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Ladies and Gentlemen, Mr. Tommy Lee

The Mötley Crüe drummer on the band’s new single, working with John 5, and why “ that shit is bangin’”
Mötley Crüe (Credit: Ross Halfin)
Mötley Crüe (Credit: Ross Halfin)

There aren’t many rock ‘n roll drummers who are recognized names in the average household. Some exceptions to this are Ringo Starr, Dave Grohl, Taylor Hawkins, Travis Barker, and the most talked about them all, Tommy Lee. Lee’s life has been unintentionally public, and, in the process, people have built a character around him. It’s an interesting one, unequal parts beauty and beast. 

Starting this May, Mötley Crüe hit the road, performing headlining slots at festivals such as Welcome to Rockville, Summerfest, Louder Than Life and Aftershock, as well as county fairs and their own arena-sized shows. Ahead of that, they are releasing their first new music since the additional songs they recorded for the soundtrack to their Netflix biopic, The Dirt, based on the Neil Strauss biography of the same name.

“Dogs of War” is released today, April 26, along with a wholly CGI music video. Written by the Crüe’s primary songwriter and bassist, Nikki Sixx, Lee, and their new guitarist, the incomparable John 5, the song is classic Crüe with a 3.0 upgrade. Harder and heavier than they’ve historically been, “Dogs of War” breaks up the crunch and grind with stadium-ready, signature Crüe cries of “whoa-oh.” Vocalist Vince Neil sounds in rare form, maximizing on the studio’s capabilities and delivering a sing-along-ability that rivals that of 1989’s “Kickstart My Heart.” The video for “Dogs of War” plays like a Grand Theft Auto cutscene with the band experiencing countless destructive scenarios, including going to hell and to space, but returning resilient—not unlike real life. “Dogs of War” is a worthy addition to the Grammy-nominated, multi-platinum group’s 100 million-selling catalog.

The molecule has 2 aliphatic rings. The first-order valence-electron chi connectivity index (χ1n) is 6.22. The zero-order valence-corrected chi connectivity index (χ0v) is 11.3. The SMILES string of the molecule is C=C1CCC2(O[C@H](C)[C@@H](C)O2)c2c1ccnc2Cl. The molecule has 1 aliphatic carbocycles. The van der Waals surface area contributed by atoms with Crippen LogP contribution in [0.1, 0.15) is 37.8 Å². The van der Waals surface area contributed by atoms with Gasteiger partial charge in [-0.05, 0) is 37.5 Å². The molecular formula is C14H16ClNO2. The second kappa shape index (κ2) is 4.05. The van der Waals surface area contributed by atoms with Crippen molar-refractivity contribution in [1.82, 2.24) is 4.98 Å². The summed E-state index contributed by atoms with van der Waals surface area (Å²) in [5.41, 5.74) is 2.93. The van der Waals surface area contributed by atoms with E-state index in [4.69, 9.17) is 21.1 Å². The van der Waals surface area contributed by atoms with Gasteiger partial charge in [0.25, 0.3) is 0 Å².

(Single Art Courtesy of Big Machine Records)

The song is another landmark in what has been a busy couple of years for Mötley Crüe. In January 2024, they opened the virtual Crüeseum, “the world’s most notorious museum,” featuring memorabilia and personal items from the group. They also resurrected their S.I.N. Club fan club. They have been in the throes of celebrating their 40th anniversary since 2021. August of this year is the 35th anniversary of Dr. Feelgood. Beginning in 2022, they played stadiums with Def Leppard as part of The Stadium Tour in North America, which extended to The World Tour in 2023. 

When Lee Zooms in to update SPIN on all things Mötley Crüe, he is amped, to say the least. His eyes sparkle behind tinted, black-rimmed glasses. His blue headphones push his middle-parted hair forward so it forms curtains around his face. In his right hand Lee clutches a blue lighter and, in his left, a cigarette. From a chain necklace, a medallion hangs over his black T-shirt, partially blocking the word “WEHO,” which is spelled with white outlines of bodies. If there is skin visible, it is tattooed, including his triceps, where the ink has faded into tattoo blue.

There isn’t enough evidence on Lee’s face to justify his 60-plus years. There is also no sign of his recent hand surgery, which he shared with his followers on Instagram. Lee is ready to go.

You’re headlining several festivals this year. What are your memories of playing the U.S. Festival in 1983 during the early Mötley Crüe years?

TOMMY LEE: I can tell you, flying over 200,000 people in a helicopter, I think I’m 19, and I’m looking out the window, and literally I’m like, “Are you fucking kidding me? We’re playing there?” I had no idea what we were getting into. A festival, yeah, but flying over that and then sitting down behind the drums and looking out at just dust, I couldn’t see where the crowd ended. You look out at the ocean, and it just keeps going forever. That’s what it was like, and I was just like, “Oh, my god. Oh, my fucking god. This is insane.” Nobody really knew who the hell we were. We were playing in front of 200,000 people, and most people were tripping out going, “Who the fuck are these guys?”